Annotation:Sheela Ó Gara (1)

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X:1 T:Chiling O guiry T:Sheela O'Gara [1] M:3/4 L:1/8 B:Burk Thumoth - Twelve Scotch and Twelve Irish Airs with Variations B:Set for the German Flute Violin or Harpsichord (London, 1748, No. 16, pp. 32-33) Z:AK/Fiddler's Companion K:G G2B2B2|G2c2c2|G2B2B2|{d}Tc4d2|G2B2B2|c2A2d2| B2G2G2|G6:||:ef g2g2|Tg4a2|e2c2c2|{d}Tc6| fg a2a2|a4b2|f2d2d2|Td6|ef g2g2|Tg4a2| e2c2c2|Td4c2|B2G2G2|c2A2A2|B2G2G2|G6:| |:DG .B.GBG|DA.c.AcA|DGBGBG|Tc4d2|DG/A/ BGBG|cADA dA| B2G2G2|G6:||:efgggg|Tg4a2|e2c2c2|Tc6| fgaaaa|Ta4b2|f2d2d2|Td6|efgggg|Tg4a2| e2c2c2|d4c2|B2G2G2|c2A2A2|B2G2G2|G6:| DG B2B2|DA c2c2|DG B2B2|Tc4d2|DG B2B2|c2A2d2| B2G2G2|G6:||:D/E/F/G/A/B/c/d/e/f/g/a|Tg4a2|e2c2c2|Tc6| D/E/F/G/A/B/c/d/e/f/g|Ta4b2|fd(^cde)c|d6|D/E/F/G/A/B/c/d/e/f | Tg4a2|e2c2c2|Td4c2|BGDGBG|cAecBA|B2G2G2|G6:|

SHEELA O'GARA [1] ("Sighile/Síle Ní Ghadhra" or "Sigle Ní Gadra"). AKA – “Chiling O guiry,” “Sheila na Guira,” "Shee La Na Quira," "Sheela Nee Ghadra," "Sheelan Aguira," "Shilanagary." AKA and see "Down with ye Rumps," “Drunken Parson (The).” Irish, Air (3/4 time). G Mixolydian. Standard tuning (fiddle). AAB. "Of this fine air there are two very distinct versions, of which one is represented in Moore's Irish Melodies, with the words 'Oh, had we some bright little isle of our own;' with sixteen bars in each Part. The version generally known in Cork and Limerick has twenty bars in the second Part; and in other respects it is considerably different from Moore's setting. The songs composed to sing to this whether Irish or English have always five lines in the second part of each verse to correspond with the twenty bars of the air (instead of four lines as in Moore's song). I find among the [John] Pigot MSS a setting of this version: but on the whole I prefer my own, which I give here, with one verse of the English song both from memory as I learned them in boyhood. 'Sheela Nee Guira' was one of the numerous allegorical names of Ireland; and this song was a patriotic one, though it could be sung with safety in the time of the Penal Laws, as it was in the guise of a love song. See 'The Blackbird'..." (P.W. Joyce). Darley & McCall also identify the song as symbolic of Ireland, and say the Irish lyric was written by Tadg O'Sullivan, to whom it is credited in O’Daly’s Poets and Poetry of Munster (1849). Kane O’Hara used the melody for his ballad opera Midas (1764). Other early sources in which the air appears are Burke Thumoth’s 12 Scottish and 12 Irish Airs collection of c. 1750 (or 1744, depending on the opinion--it appears as “Chiling O guiry”) and Walker’s Historical Memoirs of the Irish Bards (1786). O’Farrell printed it with six sets of variations in his National Irish Music for the Union Pipes (1804) under the title “Sheeling O Guira"; County Leitrim piper and fiddler biography:Stephen Grier entered a similar setting with numerous variation sets in Book 3 of his large c. 1883 music manuscript collection. London publisher David Rutherford used a version of the melody for "Repley Delight, or Drunken Parson (The)]" in his Compleat Collection of Favorite Country Dances, vol. 1 (1756).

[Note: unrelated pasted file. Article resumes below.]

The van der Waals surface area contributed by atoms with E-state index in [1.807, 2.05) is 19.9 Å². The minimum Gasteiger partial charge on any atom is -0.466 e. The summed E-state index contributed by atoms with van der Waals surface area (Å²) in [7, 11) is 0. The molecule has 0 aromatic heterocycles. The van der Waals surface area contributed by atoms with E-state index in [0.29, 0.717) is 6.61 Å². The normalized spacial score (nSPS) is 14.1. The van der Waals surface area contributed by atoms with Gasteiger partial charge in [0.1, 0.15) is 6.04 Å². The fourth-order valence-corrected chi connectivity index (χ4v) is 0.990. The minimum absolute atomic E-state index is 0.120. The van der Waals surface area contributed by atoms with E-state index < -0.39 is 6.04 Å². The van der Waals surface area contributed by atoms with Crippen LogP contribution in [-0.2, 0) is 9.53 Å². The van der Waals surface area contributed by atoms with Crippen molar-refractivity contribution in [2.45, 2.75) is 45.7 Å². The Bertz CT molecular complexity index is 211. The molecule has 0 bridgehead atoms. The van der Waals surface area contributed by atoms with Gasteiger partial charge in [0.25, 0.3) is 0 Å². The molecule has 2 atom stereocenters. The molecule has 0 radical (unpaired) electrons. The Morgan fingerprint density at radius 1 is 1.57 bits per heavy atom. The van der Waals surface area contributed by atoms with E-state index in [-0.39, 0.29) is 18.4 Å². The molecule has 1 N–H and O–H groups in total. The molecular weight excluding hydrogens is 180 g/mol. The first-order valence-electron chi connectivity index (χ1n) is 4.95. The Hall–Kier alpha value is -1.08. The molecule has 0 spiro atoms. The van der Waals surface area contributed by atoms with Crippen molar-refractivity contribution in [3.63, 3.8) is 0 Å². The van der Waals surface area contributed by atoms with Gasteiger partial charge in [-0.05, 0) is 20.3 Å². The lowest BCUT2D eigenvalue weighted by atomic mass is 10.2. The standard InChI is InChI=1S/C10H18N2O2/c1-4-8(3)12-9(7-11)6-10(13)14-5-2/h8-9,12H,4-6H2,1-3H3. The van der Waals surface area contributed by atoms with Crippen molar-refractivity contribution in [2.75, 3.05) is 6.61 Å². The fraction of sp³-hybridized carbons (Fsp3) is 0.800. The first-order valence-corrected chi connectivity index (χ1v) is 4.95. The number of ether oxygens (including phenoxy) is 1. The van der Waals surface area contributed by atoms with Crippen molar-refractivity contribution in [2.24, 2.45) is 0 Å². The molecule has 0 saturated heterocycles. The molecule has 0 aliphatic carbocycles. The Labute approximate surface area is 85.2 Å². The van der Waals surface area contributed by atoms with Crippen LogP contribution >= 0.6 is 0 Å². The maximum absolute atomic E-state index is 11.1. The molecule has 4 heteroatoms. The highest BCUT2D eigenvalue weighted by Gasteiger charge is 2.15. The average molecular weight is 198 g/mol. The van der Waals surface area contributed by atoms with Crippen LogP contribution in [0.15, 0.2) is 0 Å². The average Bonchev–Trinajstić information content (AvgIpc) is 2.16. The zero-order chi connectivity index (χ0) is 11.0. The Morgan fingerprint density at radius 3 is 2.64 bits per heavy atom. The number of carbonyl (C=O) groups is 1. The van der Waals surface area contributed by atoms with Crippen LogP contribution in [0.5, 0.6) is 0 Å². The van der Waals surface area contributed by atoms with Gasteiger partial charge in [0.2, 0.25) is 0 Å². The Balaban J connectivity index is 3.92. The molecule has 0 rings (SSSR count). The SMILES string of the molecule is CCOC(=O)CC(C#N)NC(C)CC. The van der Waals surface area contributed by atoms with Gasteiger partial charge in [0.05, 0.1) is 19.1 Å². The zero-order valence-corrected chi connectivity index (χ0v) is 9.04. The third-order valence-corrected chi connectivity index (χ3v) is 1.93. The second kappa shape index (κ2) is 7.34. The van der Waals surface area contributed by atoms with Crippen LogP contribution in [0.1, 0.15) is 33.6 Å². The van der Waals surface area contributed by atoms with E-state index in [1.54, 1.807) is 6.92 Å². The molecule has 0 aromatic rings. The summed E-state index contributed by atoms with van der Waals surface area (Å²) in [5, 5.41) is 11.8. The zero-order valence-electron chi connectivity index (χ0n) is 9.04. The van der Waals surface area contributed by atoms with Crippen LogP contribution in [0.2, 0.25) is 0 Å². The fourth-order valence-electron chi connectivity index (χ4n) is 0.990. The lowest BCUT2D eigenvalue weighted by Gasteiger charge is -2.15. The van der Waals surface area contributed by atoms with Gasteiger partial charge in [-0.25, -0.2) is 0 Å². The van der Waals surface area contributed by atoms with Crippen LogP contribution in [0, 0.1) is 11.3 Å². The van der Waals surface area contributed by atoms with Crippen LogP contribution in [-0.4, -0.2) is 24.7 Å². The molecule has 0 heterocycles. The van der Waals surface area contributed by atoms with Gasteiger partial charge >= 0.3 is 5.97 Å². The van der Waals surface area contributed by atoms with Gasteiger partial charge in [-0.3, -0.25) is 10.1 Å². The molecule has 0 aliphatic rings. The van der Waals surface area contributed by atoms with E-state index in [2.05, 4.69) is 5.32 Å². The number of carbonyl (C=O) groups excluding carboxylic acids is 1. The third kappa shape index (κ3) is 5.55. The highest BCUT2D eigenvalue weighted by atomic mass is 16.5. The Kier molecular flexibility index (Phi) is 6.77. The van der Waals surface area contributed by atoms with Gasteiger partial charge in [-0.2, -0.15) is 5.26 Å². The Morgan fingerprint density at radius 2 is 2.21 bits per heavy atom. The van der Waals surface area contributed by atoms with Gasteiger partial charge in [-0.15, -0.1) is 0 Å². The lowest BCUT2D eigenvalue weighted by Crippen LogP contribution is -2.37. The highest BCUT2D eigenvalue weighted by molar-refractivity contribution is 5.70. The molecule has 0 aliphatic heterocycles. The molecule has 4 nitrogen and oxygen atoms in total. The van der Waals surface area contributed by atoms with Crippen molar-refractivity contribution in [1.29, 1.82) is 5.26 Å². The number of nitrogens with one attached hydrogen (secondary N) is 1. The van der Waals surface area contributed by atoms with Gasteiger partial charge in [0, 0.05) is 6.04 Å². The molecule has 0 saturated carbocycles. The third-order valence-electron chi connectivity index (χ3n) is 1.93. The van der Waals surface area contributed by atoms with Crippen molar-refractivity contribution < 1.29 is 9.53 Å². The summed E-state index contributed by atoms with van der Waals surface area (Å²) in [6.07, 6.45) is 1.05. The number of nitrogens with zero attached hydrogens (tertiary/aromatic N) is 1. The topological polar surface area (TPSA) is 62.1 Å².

It is still very much a part of the living tradition in Ireland (Ó Canainn, 1978).

Additional notes

Printed sources : - Darley & McCall (Feis Ceol Collection of Traditional Irish Dance Music), 1914; No. 57, p. 25. Joyce (Old Irish Folk Music and Songs), 1909; No. 742, p. 367. O’Farrell (National Irish Music for the Union Pipes), 1804; pp. 24-25 (appears as “Sheeling O Guira, with new Variations”). O’Farrell (Pocket Companion for the Irish or Union Pipes), c. 1805; p. 13. Thumoth (Twelve Scotch and Twelve Irish Airs), 1748; No. 16, pp. 32-33.

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